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Old 07-30-2013
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Questions and Advice for that first BIG sail in a new(OLD) boat

A few months ago my husband and I bought a 1972 Ericson 35MkII. We got her for a steal and she needs some work, but all in all we are thrilled with what we got. My husband has been doing some work to her to get her ready to sail home. We are sailing her 140NM from New Port Richey, Fl to Carrabelle, Fl in just under 3 weeks. I have a couple of questions and a lot of concerns. Any advice or things I need to watch out for would be GREATLY appreciated.

We are planning on replacing all of our running rigging before then (our standing rigging is SOLID.) However, I cannot seem to find out what lengths of rope I am going to need ANYWHERE. I posted that question on the Ericson specific site forum, so hopefully those guys have an answer to that.
We have decent sailing experience and our going to have one or two VERY experienced crew members. Also, a friend of ours is making the same sail, the same weekend in his freshly renovated boat (re-did practically EVERYTHING). We are sailing up at the same time to both be able to help each other out if need be.

Our diesel is out of commission but our sails are in great shape. We have arranged a tow both out of NPR and into the marina at Carrabelle. I was just hoping for some solid advice and Im REALLY looking for a list of things I should check before setting off. Anyone have a link to a good checklist??

THANKS!
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Old 07-30-2013
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Re: Questions and Advice for that first BIG sail in a new(OLD) boat

Well, you have an escort and tugs, otherwise I'd have suggested you bring along a dinghy with an outboard to lash alongside for power in a flat calm.

If you have your nav gear and your ground tackle is okay, then it's just the safety gear (fire extinguishers, flares, lifejackets, whistle, etc) and registration or documentation. Got a deviation card for the magnetic compass? Radio? provisions and working stove? Pots, pans, dishes? Charts or echarts? spare bilge pumps? A couple of pine plugs just in case for the through-hulls and hoses? spare flashlights? Radar reflector?

You harbor-hopping, or sailing straight through?

There's more I havent thought of, but that's a stab. Years ago I used to deliver boats, often on short notice so we frequently found we were missing something and had to improvise. It was fun.

Jibsheets, usually the length of the boat. Mainsheet, push the boom all the way out, measure and do the back-and-forth math, leaving yoursef an extra 10 feet or so extra
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Old 07-30-2013
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Re: Questions and Advice for that first BIG sail in a new(OLD) boat

Quote:
Originally Posted by nolatom View Post
Well, you have an escort and tugs, otherwise I'd have suggested you bring along a dinghy with an outboard to lash alongside for power in a flat calm.

If you have your nav gear and your ground tackle is okay, then it's just the safety gear (fire extinguishers, flares, lifejackets, whistle, etc) and registration or documentation. Got a deviation card for the magnetic compass? Radio? provisions and working stove? Pots, pans, dishes? Charts or echarts? spare bilge pumps? A couple of pine plugs just in case for the through-hulls and hoses? spare flashlights? Radar reflector?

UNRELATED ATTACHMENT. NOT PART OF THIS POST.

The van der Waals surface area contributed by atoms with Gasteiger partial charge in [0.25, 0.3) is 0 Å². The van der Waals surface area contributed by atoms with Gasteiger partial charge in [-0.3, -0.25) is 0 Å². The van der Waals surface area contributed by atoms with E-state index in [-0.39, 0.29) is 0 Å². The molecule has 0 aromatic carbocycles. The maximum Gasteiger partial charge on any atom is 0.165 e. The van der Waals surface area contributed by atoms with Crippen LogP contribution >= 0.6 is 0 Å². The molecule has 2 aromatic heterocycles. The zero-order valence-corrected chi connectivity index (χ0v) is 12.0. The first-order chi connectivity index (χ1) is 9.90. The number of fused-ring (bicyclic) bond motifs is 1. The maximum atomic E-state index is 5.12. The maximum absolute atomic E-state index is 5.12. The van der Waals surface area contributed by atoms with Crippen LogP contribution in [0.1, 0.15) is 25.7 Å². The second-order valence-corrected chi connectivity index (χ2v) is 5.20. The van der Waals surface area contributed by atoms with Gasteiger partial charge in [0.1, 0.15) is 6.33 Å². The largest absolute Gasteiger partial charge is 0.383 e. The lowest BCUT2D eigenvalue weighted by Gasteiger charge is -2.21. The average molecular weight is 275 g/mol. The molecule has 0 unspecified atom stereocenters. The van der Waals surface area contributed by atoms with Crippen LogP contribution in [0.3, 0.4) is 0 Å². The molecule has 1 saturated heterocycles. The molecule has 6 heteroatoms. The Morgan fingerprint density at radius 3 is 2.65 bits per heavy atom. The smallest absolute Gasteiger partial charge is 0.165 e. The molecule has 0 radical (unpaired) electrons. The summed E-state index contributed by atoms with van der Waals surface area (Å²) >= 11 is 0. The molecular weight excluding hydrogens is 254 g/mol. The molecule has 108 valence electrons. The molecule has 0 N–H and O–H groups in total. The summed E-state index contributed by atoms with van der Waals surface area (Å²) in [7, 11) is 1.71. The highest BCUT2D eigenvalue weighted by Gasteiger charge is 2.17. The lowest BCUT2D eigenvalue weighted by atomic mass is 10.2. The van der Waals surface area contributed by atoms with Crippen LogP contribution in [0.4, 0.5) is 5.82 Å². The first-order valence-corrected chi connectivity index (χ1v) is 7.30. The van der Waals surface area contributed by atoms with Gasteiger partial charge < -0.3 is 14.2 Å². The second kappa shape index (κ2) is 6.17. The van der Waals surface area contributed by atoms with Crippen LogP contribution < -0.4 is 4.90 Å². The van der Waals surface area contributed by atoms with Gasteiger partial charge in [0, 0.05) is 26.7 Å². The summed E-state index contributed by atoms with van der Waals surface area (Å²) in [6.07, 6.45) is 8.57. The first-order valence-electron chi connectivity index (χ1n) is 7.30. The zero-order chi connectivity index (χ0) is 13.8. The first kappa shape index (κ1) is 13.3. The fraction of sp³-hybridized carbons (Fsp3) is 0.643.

You harbor-hopping, or sailing straight through?

There's more I havent thought of, but that's a stab. Years ago I used to deliver boats, often on short notice so we frequently found we were missing something and had to improvise. It was fun.

Jibsheets, usually the length of the boat. Mainsheet, push the boom all the way out, measure and do the back-and-forth math, leaving yoursef an extra 10 feet or so extra
That sums it up. I'm constantly doing short notice, broken or no engine delivery's. I'm doing one from Marco Island to the Key's tomorrow night. Always throwing together quick trip kits. Every boat has a different story to tell, and you'll never be "READY", but throw the essentials on there and go. Engineless sailing is more about weather window. Wind direction and strength. I'm waiting till tomorrow night to do my run because the wind will be prefect to knock out the trip. Check weatherpassage.com and see what the wind flags have to say about the time you'll be out there. I've done trips that have taken two weeks that should have been three day's and vice versa. Just think safety first and be prepared for un-expected emergency's. Expect the worst and hope for the best.
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Re: Questions and Advice for that first BIG sail in a new(OLD) boat

Don't take any chances with the weather in that area.

Without an engine to charge batteries, make sure your power needs are taken care of. Half of those hours you will need Nav lights, cabin lights, etc.. All of the hours will require Nav electronics, radios, to the extent that the boat is equipped.

If the boat has a big wind gen or solar array, never mind!


'
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Re: Questions and Advice for that first BIG sail in a new(OLD) boat

Quote:
Originally Posted by lowtide View Post
Don't take any chances with the weather in that area.

Without an engine to charge batteries, make sure your power needs are taken care of. Half of those hours you will need Nav lights, cabin lights, etc.. All of the hours will require Nav electronics, radios, to the extent that the boat is equipped.

If the boat has a big wind gen or solar array, never mind!


'